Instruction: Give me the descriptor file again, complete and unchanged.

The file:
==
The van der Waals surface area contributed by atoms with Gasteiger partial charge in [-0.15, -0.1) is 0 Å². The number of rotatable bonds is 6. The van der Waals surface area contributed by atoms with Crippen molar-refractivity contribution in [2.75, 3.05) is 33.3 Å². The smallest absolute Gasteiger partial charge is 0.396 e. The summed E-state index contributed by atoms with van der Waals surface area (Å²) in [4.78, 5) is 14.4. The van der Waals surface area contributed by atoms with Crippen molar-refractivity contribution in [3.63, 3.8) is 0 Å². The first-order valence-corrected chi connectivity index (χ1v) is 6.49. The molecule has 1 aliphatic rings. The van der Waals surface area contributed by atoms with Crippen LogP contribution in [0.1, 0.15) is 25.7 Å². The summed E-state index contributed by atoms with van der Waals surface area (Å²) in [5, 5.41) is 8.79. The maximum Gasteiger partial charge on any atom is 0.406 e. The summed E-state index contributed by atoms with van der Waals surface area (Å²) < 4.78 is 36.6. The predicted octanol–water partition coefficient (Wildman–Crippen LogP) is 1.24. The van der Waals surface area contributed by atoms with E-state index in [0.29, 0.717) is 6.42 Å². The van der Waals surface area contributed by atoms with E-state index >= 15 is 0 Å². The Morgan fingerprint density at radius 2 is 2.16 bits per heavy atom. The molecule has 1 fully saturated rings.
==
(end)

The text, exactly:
The van der Waals surface area contributed by atoms with Gasteiger partial charge in [-0.15, -0.1) is 0 Å². The number of rotatable bonds is 6. The van der Waals surface area contributed by atoms with Crippen molar-refractivity contribution in [2.75, 3.05) is 33.3 Å². The smallest absolute Gasteiger partial charge is 0.396 e. The summed E-state index contributed by atoms with van der Waals surface area (Å²) in [4.78, 5) is 14.4. The van der Waals surface area contributed by atoms with Crippen molar-refractivity contribution in [3.63, 3.8) is 0 Å². The first-order valence-corrected chi connectivity index (χ1v) is 6.49. The molecule has 1 aliphatic rings. The van der Waals surface area contributed by atoms with Crippen LogP contribution in [0.1, 0.15) is 25.7 Å². The summed E-state index contributed by atoms with van der Waals surface area (Å²) in [5, 5.41) is 8.79. The maximum Gasteiger partial charge on any atom is 0.406 e. The summed E-state index contributed by atoms with van der Waals surface area (Å²) < 4.78 is 36.6. The predicted octanol–water partition coefficient (Wildman–Crippen LogP) is 1.24. The van der Waals surface area contributed by atoms with E-state index in [0.29, 0.717) is 6.42 Å². The van der Waals surface area contributed by atoms with E-state index >= 15 is 0 Å². The Morgan fingerprint density at radius 2 is 2.16 bits per heavy atom. The molecule has 1 fully saturated rings.